Have you ever been frustrated at having direct debits come out of your personal account before you’ve been paid by clients? Have you wanted to make regular payments to someone every time you get paid? Then Hnry’s new ‘Allocations’ feature is for you.
With Hnry’s new Allocations feature, you can now set aside money to automatically be deducted from your income and transferred into different accounts!
What can I allocate, and how much?
You can nominate percentages of your income to be paid to any New Zealand bank account every time you get paid. Pay 5% into your Savings Account, pay 10% to KiwiSaver, pay 5% to your mum. You can establish a rainy day fund, put money towards a shared flat account, and incrementally pay off your mortgage each time you get paid. You can even make charitable donations to One Percent Collective or pay into your Sharesies account!
Who you pay and the percentage you pay is entirely up to you.
Setting up Allocations in Hnry is FREE and you can create as many Allocations as you like (up to a combined 45% of your income) towards different funds.
Say you send in an Invoice for $1000. Your income breakdown, alongside Deductions and Allocations, for that Invoice will look like the following:
- $225 in Income Tax (22.5%)
- $15 to ACC (1.5%)
- $100 to KiwiSaver (10%)
- $50 to a Rainy Day Fund (5%)
- $50 to your Mum (5%)
- $25 to One Percent Collective (2.5%)
- Allocations percentages are taken from your gross income and are deducted after other Deductions (i.e. tax and compliance). The money will be deducted automatically, just as your regular tax and compliance are deducted, and the money you keep will be passed on to you.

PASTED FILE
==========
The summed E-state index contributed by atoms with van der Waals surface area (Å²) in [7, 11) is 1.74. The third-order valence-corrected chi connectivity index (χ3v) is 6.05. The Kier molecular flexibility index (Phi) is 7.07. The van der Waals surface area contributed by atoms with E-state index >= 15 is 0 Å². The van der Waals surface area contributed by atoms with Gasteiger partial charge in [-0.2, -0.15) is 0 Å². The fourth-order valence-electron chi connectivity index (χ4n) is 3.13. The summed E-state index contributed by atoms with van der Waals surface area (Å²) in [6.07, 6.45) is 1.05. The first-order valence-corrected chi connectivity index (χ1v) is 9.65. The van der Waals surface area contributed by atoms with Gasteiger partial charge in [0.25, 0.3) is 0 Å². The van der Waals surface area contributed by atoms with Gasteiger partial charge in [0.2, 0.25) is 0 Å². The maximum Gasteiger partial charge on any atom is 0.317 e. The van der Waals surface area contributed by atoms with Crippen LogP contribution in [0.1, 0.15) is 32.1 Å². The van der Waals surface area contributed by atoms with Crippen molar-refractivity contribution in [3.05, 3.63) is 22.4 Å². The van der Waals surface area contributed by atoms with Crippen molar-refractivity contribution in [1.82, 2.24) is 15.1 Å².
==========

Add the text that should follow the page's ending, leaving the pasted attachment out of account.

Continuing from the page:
- So in the above example, you would see the following on a payslip: $240 paid in regular Deductions, $225 Allocated to your various funds and accounts, and you would keep $535.
Easy as! Why not check out the Allocations in Hnry and start organising where your money goes?
See the full list of launch Allocations below:
Any New Zealand Bank Account
A little bit can go quite a long way. And because you can set up Custom Allocations that will go to any NZ bank account, that little bit certainly adds up! All you need is that Bank Account Number and the percentage you’d like to allocate.
KiwiSaver is primarily a retirement savings plan, but you can also draw money from KiwiSaver and put it towards the purchase of your first home. When you’re self-employed, there are no set contribution rates: you can set an allocated (completely optional) proportion and see your money literally grow over time. It’s important to keep a close eye on your regular voluntary KiwiSaver contributions because if you contribute at least $1,042.86 per tax year you’re eligible for an annual member tax credit from the Government, worth up to $521.43 a year. That’s basically free money!
N.B: If you were previously making KiwiSaver deductions through Hnry, you’ll now find these in Allocations!
If you have a Sharesies account, you can allocate a certain percentage of your income towards investment funds and plant seeds for larger economic growth. You can invest a little bit or a lot, depending on how you perceive the risk: it’s entirely up to you, and Sharesies make it easy to invest in simple, fun and empowering ways. Visit the Sharesies site for investing tips.
We’ve teamed up with Wellington-based charitable trust One Percent Collective (OPC), so that you can select up to eleven small-to-medium sized charities that OPC have partnered with, and donate 1% of your earnings to those charities. When you select a charitable fund to donate to, OPC will send you stories updating you on how your donation has made a positive impact. Moreover, you receive a 33.33% tax credit for donations over $5, which you can use to reduce the amount of tax you pay at the end of the year.
In the allocations feature on the Hnry platform, simply select from “Custom Allocation,” “KiwiSaver,” “Sharesies,” or “One Percent Collective” from the “Add A New Allocation” drop-down menu, and follow the steps to set up your dispersing.
Happy allocating! 💸Share on: